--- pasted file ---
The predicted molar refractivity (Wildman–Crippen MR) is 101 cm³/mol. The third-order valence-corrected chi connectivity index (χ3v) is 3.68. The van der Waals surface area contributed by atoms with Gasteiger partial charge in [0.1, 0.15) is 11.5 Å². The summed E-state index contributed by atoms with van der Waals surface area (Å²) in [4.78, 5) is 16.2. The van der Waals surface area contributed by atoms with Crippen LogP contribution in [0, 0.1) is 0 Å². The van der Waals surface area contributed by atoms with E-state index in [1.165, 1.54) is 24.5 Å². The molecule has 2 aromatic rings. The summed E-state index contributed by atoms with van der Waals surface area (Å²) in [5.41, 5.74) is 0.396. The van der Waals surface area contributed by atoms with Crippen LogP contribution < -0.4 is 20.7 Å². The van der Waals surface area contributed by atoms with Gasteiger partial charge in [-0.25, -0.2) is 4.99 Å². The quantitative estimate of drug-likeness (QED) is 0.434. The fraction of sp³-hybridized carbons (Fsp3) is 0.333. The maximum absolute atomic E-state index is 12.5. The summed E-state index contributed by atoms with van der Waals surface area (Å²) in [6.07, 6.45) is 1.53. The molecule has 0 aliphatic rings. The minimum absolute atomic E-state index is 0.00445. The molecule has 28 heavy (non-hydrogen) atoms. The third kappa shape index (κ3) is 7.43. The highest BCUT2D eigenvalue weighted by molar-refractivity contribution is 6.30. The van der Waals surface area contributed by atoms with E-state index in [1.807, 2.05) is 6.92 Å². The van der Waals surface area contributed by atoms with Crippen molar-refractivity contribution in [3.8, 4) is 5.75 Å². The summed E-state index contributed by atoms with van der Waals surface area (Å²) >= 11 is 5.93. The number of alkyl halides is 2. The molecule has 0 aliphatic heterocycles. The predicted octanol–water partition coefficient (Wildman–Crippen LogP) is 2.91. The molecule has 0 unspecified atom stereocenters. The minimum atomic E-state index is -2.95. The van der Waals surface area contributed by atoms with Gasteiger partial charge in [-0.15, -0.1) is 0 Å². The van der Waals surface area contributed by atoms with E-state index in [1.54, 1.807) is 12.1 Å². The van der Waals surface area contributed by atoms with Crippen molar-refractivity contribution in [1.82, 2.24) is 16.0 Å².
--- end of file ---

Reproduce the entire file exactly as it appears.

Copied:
The predicted molar refractivity (Wildman–Crippen MR) is 101 cm³/mol. The third-order valence-corrected chi connectivity index (χ3v) is 3.68. The van der Waals surface area contributed by atoms with Gasteiger partial charge in [0.1, 0.15) is 11.5 Å². The summed E-state index contributed by atoms with van der Waals surface area (Å²) in [4.78, 5) is 16.2. The van der Waals surface area contributed by atoms with Crippen LogP contribution in [0, 0.1) is 0 Å². The van der Waals surface area contributed by atoms with E-state index in [1.165, 1.54) is 24.5 Å². The molecule has 2 aromatic rings. The summed E-state index contributed by atoms with van der Waals surface area (Å²) in [5.41, 5.74) is 0.396. The van der Waals surface area contributed by atoms with Crippen LogP contribution < -0.4 is 20.7 Å². The van der Waals surface area contributed by atoms with Gasteiger partial charge in [-0.25, -0.2) is 4.99 Å². The quantitative estimate of drug-likeness (QED) is 0.434. The fraction of sp³-hybridized carbons (Fsp3) is 0.333. The maximum absolute atomic E-state index is 12.5. The summed E-state index contributed by atoms with van der Waals surface area (Å²) in [6.07, 6.45) is 1.53. The molecule has 0 aliphatic rings. The minimum absolute atomic E-state index is 0.00445. The molecule has 28 heavy (non-hydrogen) atoms. The third kappa shape index (κ3) is 7.43. The highest BCUT2D eigenvalue weighted by molar-refractivity contribution is 6.30. The van der Waals surface area contributed by atoms with E-state index in [1.807, 2.05) is 6.92 Å². The van der Waals surface area contributed by atoms with Crippen molar-refractivity contribution in [3.8, 4) is 5.75 Å². The summed E-state index contributed by atoms with van der Waals surface area (Å²) >= 11 is 5.93. The number of alkyl halides is 2. The molecule has 0 aliphatic heterocycles. The predicted octanol–water partition coefficient (Wildman–Crippen LogP) is 2.91. The molecule has 0 unspecified atom stereocenters. The minimum atomic E-state index is -2.95. The van der Waals surface area contributed by atoms with Gasteiger partial charge in [-0.15, -0.1) is 0 Å². The van der Waals surface area contributed by atoms with E-state index in [1.54, 1.807) is 12.1 Å². The van der Waals surface area contributed by atoms with Crippen molar-refractivity contribution in [1.82, 2.24) is 16.0 Å².